Leet, Bell Acres address oil and gas zoning
Tuesday, March 19, 2019 | 6:00 AM
Leet Township commissioners voted three new ordinances into law March 11 that define oil and gas operations, according to Donna Adipietro, who sits on the township’s planning commission.
Leet joins others municipalities, including Bell Acres, that have taken similar actions. Natural gas drilling and testing activity has become more common across the state, and having updated ordinances can help municipalities locate these operations away from populated areas.
The action taken by Leet Township was largely preemptive, according to Adipietro.
“Seeing what was going on in neighboring communities, we felt it best to get our ducks in a row and make sure that as elected and appointed officials that we’re there to protect our residents to the best of our abilities,” she said.
According to the website MarcellusGas.org, Economy Borough has three permitted well-pad sites that have been cleared for natural gas drilling. The B50 well pad is located just over a mile from Big Sewickley Creek Road outside of Bell Acres.
Diane Abell, chair of the Bell Acres planning commission, said she and other community members are concerned about the impact of gas drilling on residents. She cited reduced air quality and disturbances resulting from the transport of heavy equipment to and from well sites, among other concerns.
Adipietro said drilling can have a negative impact on property values — an issue proponents of the industry don’t always consider.
Doug Shields, a former Pittsburgh city councilman and environmental litigation paralegal who is now employed by the nonprofit Food & Water Watch, has worked with municipal councils throughout Allegheny County to help them improve their oil and gas ordinances. He noted that local governments do not have the authority to ban natural gas drilling.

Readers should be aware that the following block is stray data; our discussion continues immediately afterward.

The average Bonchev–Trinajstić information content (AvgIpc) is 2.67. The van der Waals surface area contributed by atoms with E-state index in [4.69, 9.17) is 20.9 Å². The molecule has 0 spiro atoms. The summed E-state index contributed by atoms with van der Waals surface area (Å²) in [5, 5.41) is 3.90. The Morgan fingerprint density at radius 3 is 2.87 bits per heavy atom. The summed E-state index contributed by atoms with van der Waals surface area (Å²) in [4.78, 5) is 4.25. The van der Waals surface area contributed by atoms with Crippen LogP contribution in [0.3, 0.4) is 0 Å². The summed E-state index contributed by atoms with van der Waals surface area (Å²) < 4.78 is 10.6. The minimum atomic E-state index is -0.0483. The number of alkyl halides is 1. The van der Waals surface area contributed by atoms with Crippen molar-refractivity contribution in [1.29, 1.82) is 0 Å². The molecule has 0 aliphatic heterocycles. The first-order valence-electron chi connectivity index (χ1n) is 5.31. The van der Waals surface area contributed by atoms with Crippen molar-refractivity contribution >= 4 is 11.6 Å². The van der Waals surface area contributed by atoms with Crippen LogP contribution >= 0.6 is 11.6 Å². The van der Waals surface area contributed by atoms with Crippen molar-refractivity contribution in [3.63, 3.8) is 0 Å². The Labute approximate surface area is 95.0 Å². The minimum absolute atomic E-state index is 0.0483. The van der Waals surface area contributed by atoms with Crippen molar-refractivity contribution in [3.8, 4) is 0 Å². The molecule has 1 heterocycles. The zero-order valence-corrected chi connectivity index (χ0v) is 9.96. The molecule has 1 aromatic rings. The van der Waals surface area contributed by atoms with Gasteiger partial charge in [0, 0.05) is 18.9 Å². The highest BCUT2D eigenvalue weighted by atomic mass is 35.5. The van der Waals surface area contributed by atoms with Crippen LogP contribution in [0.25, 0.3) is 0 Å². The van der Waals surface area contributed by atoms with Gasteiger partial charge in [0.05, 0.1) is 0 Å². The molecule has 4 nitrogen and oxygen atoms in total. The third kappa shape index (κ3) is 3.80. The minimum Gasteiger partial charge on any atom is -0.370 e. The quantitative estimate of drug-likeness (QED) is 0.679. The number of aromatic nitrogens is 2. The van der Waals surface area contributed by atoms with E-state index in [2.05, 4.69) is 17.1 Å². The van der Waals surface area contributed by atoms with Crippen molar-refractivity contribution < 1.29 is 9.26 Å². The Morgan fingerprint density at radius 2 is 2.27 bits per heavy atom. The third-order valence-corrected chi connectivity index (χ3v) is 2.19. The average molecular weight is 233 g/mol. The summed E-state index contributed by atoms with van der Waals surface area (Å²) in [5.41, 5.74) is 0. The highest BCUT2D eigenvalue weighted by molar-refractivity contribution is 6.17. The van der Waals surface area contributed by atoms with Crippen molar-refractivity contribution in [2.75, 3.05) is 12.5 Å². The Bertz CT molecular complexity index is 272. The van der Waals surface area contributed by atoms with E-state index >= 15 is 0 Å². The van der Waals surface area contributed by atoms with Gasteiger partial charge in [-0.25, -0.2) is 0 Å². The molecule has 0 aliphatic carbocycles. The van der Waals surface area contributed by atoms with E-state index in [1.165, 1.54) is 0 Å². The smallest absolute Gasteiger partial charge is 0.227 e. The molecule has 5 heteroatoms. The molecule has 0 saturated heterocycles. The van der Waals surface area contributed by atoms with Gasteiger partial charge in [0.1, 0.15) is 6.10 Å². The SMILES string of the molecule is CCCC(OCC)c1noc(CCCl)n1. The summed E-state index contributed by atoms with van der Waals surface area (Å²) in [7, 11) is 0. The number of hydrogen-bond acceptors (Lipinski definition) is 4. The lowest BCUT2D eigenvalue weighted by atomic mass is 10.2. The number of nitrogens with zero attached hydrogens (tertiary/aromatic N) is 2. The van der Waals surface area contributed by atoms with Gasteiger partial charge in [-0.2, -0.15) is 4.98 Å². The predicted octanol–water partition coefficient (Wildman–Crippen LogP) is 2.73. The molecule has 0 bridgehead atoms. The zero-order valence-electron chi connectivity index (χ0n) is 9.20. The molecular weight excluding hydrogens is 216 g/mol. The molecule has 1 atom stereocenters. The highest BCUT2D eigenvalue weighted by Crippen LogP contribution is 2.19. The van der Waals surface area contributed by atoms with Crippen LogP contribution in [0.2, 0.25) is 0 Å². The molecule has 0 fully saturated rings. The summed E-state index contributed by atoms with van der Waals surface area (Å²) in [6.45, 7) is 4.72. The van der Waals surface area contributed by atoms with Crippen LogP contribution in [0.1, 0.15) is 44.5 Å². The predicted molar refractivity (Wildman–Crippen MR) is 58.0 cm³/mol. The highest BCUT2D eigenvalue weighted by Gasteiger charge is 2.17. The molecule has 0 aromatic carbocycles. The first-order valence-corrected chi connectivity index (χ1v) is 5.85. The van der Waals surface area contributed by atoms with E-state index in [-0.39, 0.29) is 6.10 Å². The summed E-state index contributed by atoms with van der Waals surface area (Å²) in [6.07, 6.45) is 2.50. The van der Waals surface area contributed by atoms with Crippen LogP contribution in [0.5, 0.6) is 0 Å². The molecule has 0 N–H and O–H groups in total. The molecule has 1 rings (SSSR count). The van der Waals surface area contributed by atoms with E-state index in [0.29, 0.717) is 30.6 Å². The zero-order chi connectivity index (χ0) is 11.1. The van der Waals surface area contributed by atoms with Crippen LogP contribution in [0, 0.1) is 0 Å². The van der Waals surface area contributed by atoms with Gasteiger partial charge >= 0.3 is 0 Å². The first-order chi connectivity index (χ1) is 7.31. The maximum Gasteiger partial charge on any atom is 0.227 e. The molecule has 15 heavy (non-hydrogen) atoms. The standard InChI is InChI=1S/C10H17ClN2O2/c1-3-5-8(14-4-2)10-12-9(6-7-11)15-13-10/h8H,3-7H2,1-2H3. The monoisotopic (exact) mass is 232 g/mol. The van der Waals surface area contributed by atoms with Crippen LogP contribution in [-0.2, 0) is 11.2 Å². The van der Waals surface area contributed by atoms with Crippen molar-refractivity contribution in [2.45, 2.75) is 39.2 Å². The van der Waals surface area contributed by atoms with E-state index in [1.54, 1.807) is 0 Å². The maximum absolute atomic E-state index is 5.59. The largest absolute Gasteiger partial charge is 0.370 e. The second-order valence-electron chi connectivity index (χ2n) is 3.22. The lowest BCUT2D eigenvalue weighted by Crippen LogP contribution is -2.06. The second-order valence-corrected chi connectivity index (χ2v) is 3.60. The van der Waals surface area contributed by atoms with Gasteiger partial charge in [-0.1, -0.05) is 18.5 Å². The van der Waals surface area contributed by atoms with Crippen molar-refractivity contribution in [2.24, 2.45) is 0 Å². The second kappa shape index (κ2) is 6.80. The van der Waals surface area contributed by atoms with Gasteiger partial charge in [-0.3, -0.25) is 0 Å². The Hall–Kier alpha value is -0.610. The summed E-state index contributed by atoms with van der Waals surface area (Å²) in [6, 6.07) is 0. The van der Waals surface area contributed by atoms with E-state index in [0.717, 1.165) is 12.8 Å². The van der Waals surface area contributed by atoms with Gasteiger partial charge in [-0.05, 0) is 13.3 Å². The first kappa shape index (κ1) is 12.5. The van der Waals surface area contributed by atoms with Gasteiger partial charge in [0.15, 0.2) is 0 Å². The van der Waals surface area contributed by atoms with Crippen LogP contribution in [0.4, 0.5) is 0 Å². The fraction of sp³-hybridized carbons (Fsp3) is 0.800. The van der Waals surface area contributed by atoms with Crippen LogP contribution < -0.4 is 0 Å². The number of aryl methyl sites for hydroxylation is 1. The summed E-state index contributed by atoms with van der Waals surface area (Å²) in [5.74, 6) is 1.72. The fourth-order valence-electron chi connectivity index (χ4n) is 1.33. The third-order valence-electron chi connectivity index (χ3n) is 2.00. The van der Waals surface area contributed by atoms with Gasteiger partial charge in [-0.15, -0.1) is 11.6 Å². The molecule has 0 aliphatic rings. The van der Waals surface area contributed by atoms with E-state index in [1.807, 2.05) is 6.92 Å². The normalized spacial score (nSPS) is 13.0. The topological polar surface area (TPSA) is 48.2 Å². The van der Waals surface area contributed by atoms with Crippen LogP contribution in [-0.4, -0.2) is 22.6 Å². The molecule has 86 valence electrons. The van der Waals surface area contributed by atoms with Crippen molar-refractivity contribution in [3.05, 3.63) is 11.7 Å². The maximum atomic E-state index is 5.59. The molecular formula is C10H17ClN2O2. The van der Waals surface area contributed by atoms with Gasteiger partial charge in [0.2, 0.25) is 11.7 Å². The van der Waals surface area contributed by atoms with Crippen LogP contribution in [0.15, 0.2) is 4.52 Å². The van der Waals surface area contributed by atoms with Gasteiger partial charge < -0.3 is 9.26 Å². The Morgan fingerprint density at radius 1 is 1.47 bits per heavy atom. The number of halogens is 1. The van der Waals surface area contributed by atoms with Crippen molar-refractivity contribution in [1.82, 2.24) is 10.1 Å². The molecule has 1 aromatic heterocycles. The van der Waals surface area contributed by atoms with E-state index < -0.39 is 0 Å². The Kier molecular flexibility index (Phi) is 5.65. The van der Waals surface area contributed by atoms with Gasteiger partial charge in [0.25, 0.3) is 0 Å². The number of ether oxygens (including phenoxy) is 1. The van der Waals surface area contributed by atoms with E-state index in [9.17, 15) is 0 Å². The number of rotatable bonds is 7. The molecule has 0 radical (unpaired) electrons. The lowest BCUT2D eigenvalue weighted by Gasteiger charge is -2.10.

Pennsylvania law requires municipalities to allow all “legal uses” of land, including natural gas drilling, within their boundaries, Shields said. The question, as Shields put it, becomes, “where does the gas well go?”
Abell said municipalities can limit drilling activity to an industrial area, where it would have minimal impact on residents.
“They either have to make sure that they zone it within the industrial zoning district that they have, or if they don’t have one, they probably need to look into creating one,” Abell said.
The state supreme court, Shields said, has defined a gas well as an “industrial use” in its 2013 ruling on state oil and gas law. But 44 of Allegheny County’s 130 municipalities are one square mile or smaller. For small municipalities, it can be a “practical impossibility” to carve out an industrial area, he added.
Leet Township is 1.48 square miles and is primarily residential. Instead of designating an industrial zone, the township created “setbacks,” requiring that any well pad be located approximately 500 feet from a home and 1,500 feet from certain “protected structures” like schools and other public buildings, according to Adipietro. Leet also created conditional use guidelines that define the approval process for drilling operations.
“They have to file an application and go through all the procedures necessary in order for them to be approved by the zoning board and township,” Adipietro said.
The third ordinance Leet Township passed requires companies to file an application limiting the areas where they can conduct seismic testing.
Shields praised Leet and Bell Acres for updating their ordinances to account for oil and gas operations. He said residents with concerns about the impact of natural gas drilling should contact a local official and ask if their municipality has protective zoning ordinances.
In addition to implementing an industrial zone and accounting for seismic testing, Shields said municipal leaders can prohibit the leasing of public land. He also stressed the importance of having a 10-year master plan, which would require a natural gas company to share their long-term plans for infrastructure build-out.
He emphasized that natural gas drilling is here to stay in Pennsylvania.
“This activity’s been going on since ‘06, it’s here, it’s not going to go away, and if your municipality doesn’t address this in their zoning code, they need to,” Shields said.